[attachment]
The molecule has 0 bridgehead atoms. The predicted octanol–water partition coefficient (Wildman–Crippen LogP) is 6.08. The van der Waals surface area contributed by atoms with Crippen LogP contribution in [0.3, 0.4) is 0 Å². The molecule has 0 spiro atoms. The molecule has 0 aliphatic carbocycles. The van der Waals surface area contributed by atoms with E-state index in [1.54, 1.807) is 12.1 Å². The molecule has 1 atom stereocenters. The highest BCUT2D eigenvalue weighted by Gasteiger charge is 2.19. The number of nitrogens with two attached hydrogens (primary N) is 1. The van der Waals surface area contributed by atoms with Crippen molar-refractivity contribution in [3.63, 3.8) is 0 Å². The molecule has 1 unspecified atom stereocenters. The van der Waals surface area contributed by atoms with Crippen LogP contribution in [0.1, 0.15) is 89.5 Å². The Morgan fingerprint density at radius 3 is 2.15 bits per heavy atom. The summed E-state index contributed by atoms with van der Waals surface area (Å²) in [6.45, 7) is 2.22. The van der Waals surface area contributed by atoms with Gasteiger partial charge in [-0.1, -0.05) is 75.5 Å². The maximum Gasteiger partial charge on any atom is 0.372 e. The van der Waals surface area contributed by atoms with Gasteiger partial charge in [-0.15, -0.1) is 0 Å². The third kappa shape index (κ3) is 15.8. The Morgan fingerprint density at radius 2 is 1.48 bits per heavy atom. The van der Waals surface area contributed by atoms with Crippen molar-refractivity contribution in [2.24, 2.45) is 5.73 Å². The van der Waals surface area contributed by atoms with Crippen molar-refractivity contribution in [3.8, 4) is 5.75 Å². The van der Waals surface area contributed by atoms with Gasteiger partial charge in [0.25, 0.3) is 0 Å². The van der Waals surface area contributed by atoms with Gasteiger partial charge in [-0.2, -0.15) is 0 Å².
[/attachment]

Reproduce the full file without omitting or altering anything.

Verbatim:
The molecule has 0 bridgehead atoms. The predicted octanol–water partition coefficient (Wildman–Crippen LogP) is 6.08. The van der Waals surface area contributed by atoms with Crippen LogP contribution in [0.3, 0.4) is 0 Å². The molecule has 0 spiro atoms. The molecule has 0 aliphatic carbocycles. The van der Waals surface area contributed by atoms with E-state index in [1.54, 1.807) is 12.1 Å². The molecule has 1 atom stereocenters. The highest BCUT2D eigenvalue weighted by Gasteiger charge is 2.19. The number of nitrogens with two attached hydrogens (primary N) is 1. The van der Waals surface area contributed by atoms with Crippen molar-refractivity contribution in [3.63, 3.8) is 0 Å². The molecule has 1 unspecified atom stereocenters. The van der Waals surface area contributed by atoms with Crippen LogP contribution in [0.1, 0.15) is 89.5 Å². The Morgan fingerprint density at radius 3 is 2.15 bits per heavy atom. The summed E-state index contributed by atoms with van der Waals surface area (Å²) in [6.45, 7) is 2.22. The van der Waals surface area contributed by atoms with Gasteiger partial charge in [-0.1, -0.05) is 75.5 Å². The maximum Gasteiger partial charge on any atom is 0.372 e. The van der Waals surface area contributed by atoms with Gasteiger partial charge in [-0.15, -0.1) is 0 Å². The third kappa shape index (κ3) is 15.8. The Morgan fingerprint density at radius 2 is 1.48 bits per heavy atom. The van der Waals surface area contributed by atoms with Crippen molar-refractivity contribution in [2.24, 2.45) is 5.73 Å². The van der Waals surface area contributed by atoms with Crippen molar-refractivity contribution in [3.8, 4) is 5.75 Å². The van der Waals surface area contributed by atoms with Gasteiger partial charge in [0.25, 0.3) is 0 Å². The van der Waals surface area contributed by atoms with Gasteiger partial charge in [-0.2, -0.15) is 0 Å².